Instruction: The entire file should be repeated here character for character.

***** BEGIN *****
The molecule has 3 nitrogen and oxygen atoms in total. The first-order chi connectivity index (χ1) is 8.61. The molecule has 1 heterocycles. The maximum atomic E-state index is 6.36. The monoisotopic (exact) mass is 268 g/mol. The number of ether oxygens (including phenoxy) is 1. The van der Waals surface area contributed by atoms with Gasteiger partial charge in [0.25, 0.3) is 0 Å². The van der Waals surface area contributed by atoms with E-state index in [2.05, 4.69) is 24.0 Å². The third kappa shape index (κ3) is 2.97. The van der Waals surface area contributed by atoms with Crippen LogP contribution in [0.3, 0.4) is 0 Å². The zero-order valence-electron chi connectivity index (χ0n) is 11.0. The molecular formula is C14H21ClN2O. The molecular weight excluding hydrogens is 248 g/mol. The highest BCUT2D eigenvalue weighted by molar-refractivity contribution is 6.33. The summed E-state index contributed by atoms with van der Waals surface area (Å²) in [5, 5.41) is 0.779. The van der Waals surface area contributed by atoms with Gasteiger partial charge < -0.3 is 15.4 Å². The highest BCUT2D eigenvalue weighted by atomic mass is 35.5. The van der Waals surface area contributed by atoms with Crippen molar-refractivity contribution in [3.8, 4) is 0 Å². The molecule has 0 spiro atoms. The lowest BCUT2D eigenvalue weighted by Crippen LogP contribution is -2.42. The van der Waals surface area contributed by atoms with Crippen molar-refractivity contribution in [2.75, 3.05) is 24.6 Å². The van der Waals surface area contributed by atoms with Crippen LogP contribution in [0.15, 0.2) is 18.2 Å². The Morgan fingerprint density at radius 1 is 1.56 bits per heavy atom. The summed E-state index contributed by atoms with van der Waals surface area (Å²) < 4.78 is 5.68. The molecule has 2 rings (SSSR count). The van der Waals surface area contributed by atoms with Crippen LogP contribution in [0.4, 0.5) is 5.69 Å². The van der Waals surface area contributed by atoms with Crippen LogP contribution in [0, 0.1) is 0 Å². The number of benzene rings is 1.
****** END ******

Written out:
The molecule has 3 nitrogen and oxygen atoms in total. The first-order chi connectivity index (χ1) is 8.61. The molecule has 1 heterocycles. The maximum atomic E-state index is 6.36. The monoisotopic (exact) mass is 268 g/mol. The number of ether oxygens (including phenoxy) is 1. The van der Waals surface area contributed by atoms with Gasteiger partial charge in [0.25, 0.3) is 0 Å². The van der Waals surface area contributed by atoms with E-state index in [2.05, 4.69) is 24.0 Å². The third kappa shape index (κ3) is 2.97. The van der Waals surface area contributed by atoms with Crippen LogP contribution in [0.3, 0.4) is 0 Å². The zero-order valence-electron chi connectivity index (χ0n) is 11.0. The molecular formula is C14H21ClN2O. The molecular weight excluding hydrogens is 248 g/mol. The highest BCUT2D eigenvalue weighted by molar-refractivity contribution is 6.33. The summed E-state index contributed by atoms with van der Waals surface area (Å²) in [5, 5.41) is 0.779. The van der Waals surface area contributed by atoms with Gasteiger partial charge < -0.3 is 15.4 Å². The highest BCUT2D eigenvalue weighted by atomic mass is 35.5. The van der Waals surface area contributed by atoms with Crippen molar-refractivity contribution in [3.8, 4) is 0 Å². The molecule has 0 spiro atoms. The lowest BCUT2D eigenvalue weighted by Crippen LogP contribution is -2.42. The van der Waals surface area contributed by atoms with Crippen molar-refractivity contribution in [2.75, 3.05) is 24.6 Å². The van der Waals surface area contributed by atoms with Crippen LogP contribution in [0.15, 0.2) is 18.2 Å². The Morgan fingerprint density at radius 1 is 1.56 bits per heavy atom. The summed E-state index contributed by atoms with van der Waals surface area (Å²) < 4.78 is 5.68. The molecule has 2 rings (SSSR count). The van der Waals surface area contributed by atoms with Crippen LogP contribution in [0.4, 0.5) is 5.69 Å². The van der Waals surface area contributed by atoms with Crippen LogP contribution in [0, 0.1) is 0 Å². The number of benzene rings is 1.